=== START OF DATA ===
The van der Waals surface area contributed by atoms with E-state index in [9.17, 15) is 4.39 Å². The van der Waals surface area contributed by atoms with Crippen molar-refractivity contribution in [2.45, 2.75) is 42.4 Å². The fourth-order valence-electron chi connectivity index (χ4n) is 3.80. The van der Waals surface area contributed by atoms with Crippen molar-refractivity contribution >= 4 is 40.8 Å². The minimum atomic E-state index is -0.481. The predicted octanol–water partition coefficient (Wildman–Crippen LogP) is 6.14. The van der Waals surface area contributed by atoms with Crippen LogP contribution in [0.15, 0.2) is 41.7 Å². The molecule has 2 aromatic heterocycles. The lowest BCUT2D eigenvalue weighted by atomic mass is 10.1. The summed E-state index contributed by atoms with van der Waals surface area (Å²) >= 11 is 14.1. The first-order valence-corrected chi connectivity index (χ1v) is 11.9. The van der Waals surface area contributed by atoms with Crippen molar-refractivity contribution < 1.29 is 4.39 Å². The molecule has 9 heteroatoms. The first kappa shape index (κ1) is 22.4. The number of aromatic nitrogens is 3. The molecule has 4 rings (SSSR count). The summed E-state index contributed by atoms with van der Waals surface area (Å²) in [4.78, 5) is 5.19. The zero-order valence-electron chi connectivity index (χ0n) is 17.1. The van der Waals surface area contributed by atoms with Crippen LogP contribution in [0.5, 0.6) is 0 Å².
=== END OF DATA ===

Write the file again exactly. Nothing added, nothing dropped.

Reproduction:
The van der Waals surface area contributed by atoms with E-state index in [9.17, 15) is 4.39 Å². The van der Waals surface area contributed by atoms with Crippen molar-refractivity contribution in [2.45, 2.75) is 42.4 Å². The fourth-order valence-electron chi connectivity index (χ4n) is 3.80. The van der Waals surface area contributed by atoms with Crippen molar-refractivity contribution >= 4 is 40.8 Å². The minimum atomic E-state index is -0.481. The predicted octanol–water partition coefficient (Wildman–Crippen LogP) is 6.14. The van der Waals surface area contributed by atoms with Crippen LogP contribution in [0.15, 0.2) is 41.7 Å². The molecule has 2 aromatic heterocycles. The lowest BCUT2D eigenvalue weighted by atomic mass is 10.1. The summed E-state index contributed by atoms with van der Waals surface area (Å²) >= 11 is 14.1. The first-order valence-corrected chi connectivity index (χ1v) is 11.9. The van der Waals surface area contributed by atoms with Crippen molar-refractivity contribution < 1.29 is 4.39 Å². The molecule has 9 heteroatoms. The first kappa shape index (κ1) is 22.4. The number of aromatic nitrogens is 3. The molecule has 4 rings (SSSR count). The summed E-state index contributed by atoms with van der Waals surface area (Å²) in [4.78, 5) is 5.19. The zero-order valence-electron chi connectivity index (χ0n) is 17.1. The van der Waals surface area contributed by atoms with Crippen LogP contribution in [0.5, 0.6) is 0 Å².